Rape and Domestic Violence: The law criminalizes rape, including spousal rape, and provides penalties of up to 15 years in prison.
On July 7, the Bundestag passed a law that implemented a “no means no” rule: If the nonconsent of the victim is apparent and the perpetrator overrides this will, the act is defined as rape. The Bundestag also approved a change of the criminal code to include a provision on offenses committed by groups. Possible penalties are a fine or up to two-years’ imprisonment.
Officials may temporarily deny abusers access to the household without a court order, put them under a restraining order, or in severe cases prosecute them for assault or rape and require them to pay damages. Penalties depend on the nature of the case. The government enforced the law.
The government devoted considerable personnel and financial resources to the problem. Approximately 12,000 to 13,000 cases of sexual violence are reported annually to the police. According to the Federal Office for Family and Civic Tasks, approximately every fourth woman between ages 16 and 85 has been a victim of domestic violence at least once in her life.
According to the Federal Criminal Police Office, 127,457 persons in relationships were targets of murder, bodily harm, rape, sexual assault, threats and stalking in 2015. Approximately 82 percent--or more than 104,000--of these were women.
The federal government, the states, and NGOs supported numerous projects to deal with gender-based violence, both to prevent it and to give victims greater access to medical care and legal assistance.
During the year approximately 350 women’s shelters operated. According to the NGO Central Information Agency of Autonomous Women’s Homes (ZIF), an estimated 18,000 women, plus their children, used the shelters annually. ZIF reported accessibility problems, especially in bigger cities, as women who found refuge in a shelter tended to stay there longer than needed because they could not find an apartment due to a lack of available and affordable housing. No statistics indicated refugee women contributed to this shortage of available spaces, but ZIF stated the number of refugee women seeking protection in shelters rose since the fall of 2015. Since asylum seekers, refugees, and migrants are not eligible for social welfare benefits while their applications for asylum are under review, cost is another obstacle refugee women face in finding a place to live in a shelter.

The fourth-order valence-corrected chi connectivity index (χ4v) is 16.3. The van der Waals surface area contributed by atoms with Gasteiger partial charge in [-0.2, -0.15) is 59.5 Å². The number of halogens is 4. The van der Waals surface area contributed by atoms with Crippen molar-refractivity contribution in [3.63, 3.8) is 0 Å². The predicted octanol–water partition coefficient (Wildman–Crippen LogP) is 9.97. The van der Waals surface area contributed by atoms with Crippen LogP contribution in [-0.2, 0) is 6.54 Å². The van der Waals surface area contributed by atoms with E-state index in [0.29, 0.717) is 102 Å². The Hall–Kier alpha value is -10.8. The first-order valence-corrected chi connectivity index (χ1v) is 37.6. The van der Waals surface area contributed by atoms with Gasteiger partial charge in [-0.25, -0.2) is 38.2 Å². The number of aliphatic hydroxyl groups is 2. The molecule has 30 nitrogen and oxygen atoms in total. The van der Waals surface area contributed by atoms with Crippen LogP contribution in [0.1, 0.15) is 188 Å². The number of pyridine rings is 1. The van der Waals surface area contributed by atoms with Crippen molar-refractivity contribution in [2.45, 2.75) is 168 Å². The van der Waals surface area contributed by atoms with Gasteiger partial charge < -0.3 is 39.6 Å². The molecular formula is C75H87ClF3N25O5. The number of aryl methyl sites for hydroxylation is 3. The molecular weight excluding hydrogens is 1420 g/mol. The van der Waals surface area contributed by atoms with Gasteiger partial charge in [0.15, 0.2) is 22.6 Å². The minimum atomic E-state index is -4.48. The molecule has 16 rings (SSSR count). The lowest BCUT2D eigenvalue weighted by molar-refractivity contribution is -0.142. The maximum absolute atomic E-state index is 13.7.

The national 24-hour hotline of the Federal Office for Family and Civic Tasks had a staff of 60 persons who provided counseling to affected women in 15 languages. In 2015 the hotline was contacted 55,000 times and provided 27,000 counseling sessions. Many NGOs at the local level also provided hotlines, assistance, advice, and shelter.
During the year the NRW state government approved the continuation of 900,000 euros ($990,000) in funding to provide counseling and support for traumatized refugee survivors of violence. Implementation of the program is in cooperation with regional associations.
Female Genital Mutilation/Cutting (FGM/C): FGM/C of women and girls is a criminal offense punishable by one to 15 years in prison. FGM/C affected segments of the immigrant population and their German-born children, but official statistics were limited.
Other Harmful Traditional Practices: Forced marriages are illegal, invalid, and punishable by up to five-years’ imprisonment. There were no reliable statistics on the number of forced marriages. Papatya, a Berlin-based NGO that supports migrant and post-migrant female victims of domestic violence or forced marriage, stated that the problem was more prevalent in the Muslim and Yazidi communities than in the general population. Forced marriages reportedly often led to violence. Victims included women and in some cases men whose families arranged for them to acquire spouses from abroad. Some families also sent women to other countries to marry against their will.